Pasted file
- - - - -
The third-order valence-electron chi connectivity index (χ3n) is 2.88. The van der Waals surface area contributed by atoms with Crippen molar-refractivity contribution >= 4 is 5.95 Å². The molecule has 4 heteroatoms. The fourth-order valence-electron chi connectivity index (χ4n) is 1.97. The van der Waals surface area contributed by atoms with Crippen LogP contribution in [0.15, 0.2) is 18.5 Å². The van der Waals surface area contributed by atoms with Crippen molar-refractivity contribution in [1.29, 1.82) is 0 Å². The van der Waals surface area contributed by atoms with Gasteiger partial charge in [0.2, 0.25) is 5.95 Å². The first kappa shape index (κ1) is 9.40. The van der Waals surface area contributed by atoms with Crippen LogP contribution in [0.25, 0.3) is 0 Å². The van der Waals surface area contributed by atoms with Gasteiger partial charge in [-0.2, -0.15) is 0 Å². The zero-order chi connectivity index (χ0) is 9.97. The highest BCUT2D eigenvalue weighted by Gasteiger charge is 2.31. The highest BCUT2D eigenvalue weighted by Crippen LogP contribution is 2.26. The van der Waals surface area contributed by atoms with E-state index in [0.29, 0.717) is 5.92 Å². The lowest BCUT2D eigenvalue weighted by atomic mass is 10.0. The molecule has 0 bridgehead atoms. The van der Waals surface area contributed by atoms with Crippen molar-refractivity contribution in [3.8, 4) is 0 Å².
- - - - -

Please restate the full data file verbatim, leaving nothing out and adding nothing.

The third-order valence-electron chi connectivity index (χ3n) is 2.88. The van der Waals surface area contributed by atoms with Crippen molar-refractivity contribution >= 4 is 5.95 Å². The molecule has 4 heteroatoms. The fourth-order valence-electron chi connectivity index (χ4n) is 1.97. The van der Waals surface area contributed by atoms with Crippen LogP contribution in [0.15, 0.2) is 18.5 Å². The van der Waals surface area contributed by atoms with Crippen molar-refractivity contribution in [1.29, 1.82) is 0 Å². The van der Waals surface area contributed by atoms with Gasteiger partial charge in [0.2, 0.25) is 5.95 Å². The first kappa shape index (κ1) is 9.40. The van der Waals surface area contributed by atoms with Crippen LogP contribution in [0.25, 0.3) is 0 Å². The van der Waals surface area contributed by atoms with Gasteiger partial charge in [-0.2, -0.15) is 0 Å². The zero-order chi connectivity index (χ0) is 9.97. The highest BCUT2D eigenvalue weighted by Gasteiger charge is 2.31. The highest BCUT2D eigenvalue weighted by Crippen LogP contribution is 2.26. The van der Waals surface area contributed by atoms with E-state index in [0.29, 0.717) is 5.92 Å². The lowest BCUT2D eigenvalue weighted by atomic mass is 10.0. The molecule has 0 bridgehead atoms. The van der Waals surface area contributed by atoms with Crippen molar-refractivity contribution in [3.8, 4) is 0 Å².